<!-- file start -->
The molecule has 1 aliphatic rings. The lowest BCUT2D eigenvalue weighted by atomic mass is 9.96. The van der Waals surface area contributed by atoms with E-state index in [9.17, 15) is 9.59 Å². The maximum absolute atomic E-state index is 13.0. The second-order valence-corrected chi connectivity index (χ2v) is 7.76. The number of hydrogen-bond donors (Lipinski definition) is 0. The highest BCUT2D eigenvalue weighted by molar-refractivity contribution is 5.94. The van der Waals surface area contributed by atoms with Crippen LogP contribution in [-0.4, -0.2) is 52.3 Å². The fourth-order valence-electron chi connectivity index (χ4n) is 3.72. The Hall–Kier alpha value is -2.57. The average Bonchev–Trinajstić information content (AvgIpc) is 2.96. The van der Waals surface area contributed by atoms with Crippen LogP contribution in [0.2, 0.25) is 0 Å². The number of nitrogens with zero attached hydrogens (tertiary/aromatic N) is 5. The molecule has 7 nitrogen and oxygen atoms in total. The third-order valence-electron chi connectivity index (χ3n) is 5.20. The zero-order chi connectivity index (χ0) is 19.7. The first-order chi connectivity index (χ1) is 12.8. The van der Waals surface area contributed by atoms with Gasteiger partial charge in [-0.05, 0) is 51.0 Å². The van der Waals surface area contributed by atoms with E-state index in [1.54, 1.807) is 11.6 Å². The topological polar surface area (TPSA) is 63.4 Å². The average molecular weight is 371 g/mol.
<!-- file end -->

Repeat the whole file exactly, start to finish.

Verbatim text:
The molecule has 1 aliphatic rings. The lowest BCUT2D eigenvalue weighted by atomic mass is 9.96. The van der Waals surface area contributed by atoms with E-state index in [9.17, 15) is 9.59 Å². The maximum absolute atomic E-state index is 13.0. The second-order valence-corrected chi connectivity index (χ2v) is 7.76. The number of hydrogen-bond donors (Lipinski definition) is 0. The highest BCUT2D eigenvalue weighted by molar-refractivity contribution is 5.94. The van der Waals surface area contributed by atoms with Crippen LogP contribution in [-0.4, -0.2) is 52.3 Å². The fourth-order valence-electron chi connectivity index (χ4n) is 3.72. The Hall–Kier alpha value is -2.57. The average Bonchev–Trinajstić information content (AvgIpc) is 2.96. The van der Waals surface area contributed by atoms with Crippen LogP contribution in [0.2, 0.25) is 0 Å². The number of nitrogens with zero attached hydrogens (tertiary/aromatic N) is 5. The molecule has 7 nitrogen and oxygen atoms in total. The third-order valence-electron chi connectivity index (χ3n) is 5.20. The zero-order chi connectivity index (χ0) is 19.7. The first-order chi connectivity index (χ1) is 12.8. The van der Waals surface area contributed by atoms with Gasteiger partial charge in [-0.05, 0) is 51.0 Å². The van der Waals surface area contributed by atoms with E-state index in [1.54, 1.807) is 11.6 Å². The topological polar surface area (TPSA) is 63.4 Å². The average molecular weight is 371 g/mol.